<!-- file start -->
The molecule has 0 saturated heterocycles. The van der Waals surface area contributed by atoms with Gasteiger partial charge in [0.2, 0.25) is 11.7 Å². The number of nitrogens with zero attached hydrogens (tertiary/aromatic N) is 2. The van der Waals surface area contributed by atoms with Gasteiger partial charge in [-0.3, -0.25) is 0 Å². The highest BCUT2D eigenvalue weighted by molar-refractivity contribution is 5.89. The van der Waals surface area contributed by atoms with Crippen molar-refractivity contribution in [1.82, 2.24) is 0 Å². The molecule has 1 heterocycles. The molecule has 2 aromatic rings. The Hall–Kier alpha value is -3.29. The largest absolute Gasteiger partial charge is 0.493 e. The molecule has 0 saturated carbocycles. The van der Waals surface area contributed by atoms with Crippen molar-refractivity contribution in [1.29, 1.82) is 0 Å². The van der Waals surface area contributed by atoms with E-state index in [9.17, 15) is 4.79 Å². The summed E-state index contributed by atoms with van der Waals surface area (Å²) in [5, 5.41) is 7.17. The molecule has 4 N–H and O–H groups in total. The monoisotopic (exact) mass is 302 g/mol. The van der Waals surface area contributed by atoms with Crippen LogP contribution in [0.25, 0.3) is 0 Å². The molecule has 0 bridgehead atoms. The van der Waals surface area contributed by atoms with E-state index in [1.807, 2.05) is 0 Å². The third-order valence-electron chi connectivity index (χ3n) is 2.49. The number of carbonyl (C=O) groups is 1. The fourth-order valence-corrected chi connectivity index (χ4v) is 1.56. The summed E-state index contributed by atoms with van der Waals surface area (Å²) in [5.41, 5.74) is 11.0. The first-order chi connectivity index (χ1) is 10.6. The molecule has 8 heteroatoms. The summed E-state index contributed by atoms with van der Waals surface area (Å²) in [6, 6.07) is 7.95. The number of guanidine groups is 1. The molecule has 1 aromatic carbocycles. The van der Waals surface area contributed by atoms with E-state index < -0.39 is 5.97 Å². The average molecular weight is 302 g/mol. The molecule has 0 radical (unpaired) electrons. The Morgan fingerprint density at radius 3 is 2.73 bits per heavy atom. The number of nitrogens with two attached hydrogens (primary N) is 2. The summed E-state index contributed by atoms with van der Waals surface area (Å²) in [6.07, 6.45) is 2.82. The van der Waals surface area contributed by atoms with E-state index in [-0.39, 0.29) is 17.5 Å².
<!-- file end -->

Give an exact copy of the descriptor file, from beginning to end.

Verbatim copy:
The molecule has 0 saturated heterocycles. The van der Waals surface area contributed by atoms with Gasteiger partial charge in [0.2, 0.25) is 11.7 Å². The number of nitrogens with zero attached hydrogens (tertiary/aromatic N) is 2. The van der Waals surface area contributed by atoms with Gasteiger partial charge in [-0.3, -0.25) is 0 Å². The highest BCUT2D eigenvalue weighted by molar-refractivity contribution is 5.89. The van der Waals surface area contributed by atoms with Crippen molar-refractivity contribution in [1.82, 2.24) is 0 Å². The molecule has 1 heterocycles. The molecule has 2 aromatic rings. The Hall–Kier alpha value is -3.29. The largest absolute Gasteiger partial charge is 0.493 e. The molecule has 0 saturated carbocycles. The van der Waals surface area contributed by atoms with Crippen molar-refractivity contribution in [1.29, 1.82) is 0 Å². The van der Waals surface area contributed by atoms with E-state index in [9.17, 15) is 4.79 Å². The summed E-state index contributed by atoms with van der Waals surface area (Å²) in [5, 5.41) is 7.17. The molecule has 4 N–H and O–H groups in total. The monoisotopic (exact) mass is 302 g/mol. The van der Waals surface area contributed by atoms with Crippen LogP contribution in [0.25, 0.3) is 0 Å². The molecule has 0 bridgehead atoms. The van der Waals surface area contributed by atoms with E-state index in [1.807, 2.05) is 0 Å². The third-order valence-electron chi connectivity index (χ3n) is 2.49. The number of carbonyl (C=O) groups is 1. The fourth-order valence-corrected chi connectivity index (χ4v) is 1.56. The summed E-state index contributed by atoms with van der Waals surface area (Å²) in [5.41, 5.74) is 11.0. The first-order chi connectivity index (χ1) is 10.6. The molecule has 8 heteroatoms. The summed E-state index contributed by atoms with van der Waals surface area (Å²) in [6, 6.07) is 7.95. The number of guanidine groups is 1. The molecule has 1 aromatic carbocycles. The van der Waals surface area contributed by atoms with E-state index < -0.39 is 5.97 Å². The average molecular weight is 302 g/mol. The molecule has 0 radical (unpaired) electrons. The Morgan fingerprint density at radius 3 is 2.73 bits per heavy atom. The number of nitrogens with two attached hydrogens (primary N) is 2. The summed E-state index contributed by atoms with van der Waals surface area (Å²) in [6.07, 6.45) is 2.82. The van der Waals surface area contributed by atoms with E-state index in [-0.39, 0.29) is 17.5 Å².